Inlingua Edinburgh @ 29 Hanover Street
August 12-26, 21.30
Returning for its third run at the Fringe, Hitler Alone is the thespy equivalent of Haydn’s Surprise Symphony. Don’t enter the Red Room anticipating a gentle doze in a corner to bypass the more tedious moments of this 75-minute monologue: you’re liable to be awoken with a sudden roar and a shower of spit as Paul Webster throws himself wholeheartedly (and often sensitively) into the mindset of a crazed, cornered dictator.
His achievement is impressive. Webster, combining the roles of playwright and actor, holds attention with polished finesse, interspersing softer passages, where Hitler recalls his love for ‘Mutti’, or his fondness for his Viennese roommate, with full-throated rants, tuneless singing, re-enactments of Nuremberg, or desperate hysterics as the suicidal Führer throws himself on all fours, pummelling the floor. If he weren’t portraying Hitler, one might be tempted to accuse Webster of melodrama; but given that the Nazi leader wasn’t renowned for understatement, perhaps such complaint is unfair.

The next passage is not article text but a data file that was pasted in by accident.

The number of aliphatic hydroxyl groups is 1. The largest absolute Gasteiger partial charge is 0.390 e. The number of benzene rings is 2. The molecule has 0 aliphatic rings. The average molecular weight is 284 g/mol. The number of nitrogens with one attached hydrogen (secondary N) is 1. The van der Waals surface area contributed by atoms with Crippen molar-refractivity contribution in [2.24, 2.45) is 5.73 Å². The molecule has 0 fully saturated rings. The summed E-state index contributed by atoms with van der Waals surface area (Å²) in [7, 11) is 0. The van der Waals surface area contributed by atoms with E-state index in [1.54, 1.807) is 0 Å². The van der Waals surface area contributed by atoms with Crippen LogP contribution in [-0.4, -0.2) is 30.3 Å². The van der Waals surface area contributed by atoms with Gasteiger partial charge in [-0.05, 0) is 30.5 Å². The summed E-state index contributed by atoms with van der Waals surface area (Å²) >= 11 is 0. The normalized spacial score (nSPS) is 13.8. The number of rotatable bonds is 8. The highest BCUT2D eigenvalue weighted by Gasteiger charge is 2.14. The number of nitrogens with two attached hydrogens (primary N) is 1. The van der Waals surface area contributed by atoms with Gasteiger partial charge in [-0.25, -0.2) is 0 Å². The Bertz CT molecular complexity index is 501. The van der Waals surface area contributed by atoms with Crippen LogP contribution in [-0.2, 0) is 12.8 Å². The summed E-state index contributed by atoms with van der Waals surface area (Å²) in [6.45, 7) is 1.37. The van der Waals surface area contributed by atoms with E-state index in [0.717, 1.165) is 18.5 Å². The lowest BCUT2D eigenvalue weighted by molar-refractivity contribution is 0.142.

Certainly, Webster exploits a full range of tone, pitch and volume, though his fruity accent and rolling ‘r’s (“I scrrrraped a thrrrreadbare existence!”) are less reminiscent of Hitler than of his much-maligned nemesis Churchill. Such Olivier-esque RPness makes his incursions into pointedly simplistic German rather incongruous, as well as irritating.
Webster’s account of Hitler’s history is wide-ranging and comprehensive, and he successfully colours his meticulous inclusion of rather tedious dates as a manifestation of the dictator’s obsessive nature. The script is crammed with impressive rhetoric and occasionally lyricism, though humour, understandably, is thin on the ground. I must admit with shame that my smile was broadest at the words “Time to go” – certainly, by the end of Hitler’s final rant, I’d had enough of him. But Webster is a performer of intense energy, and a degree of audience exhaustion is probably erwartet zu sein.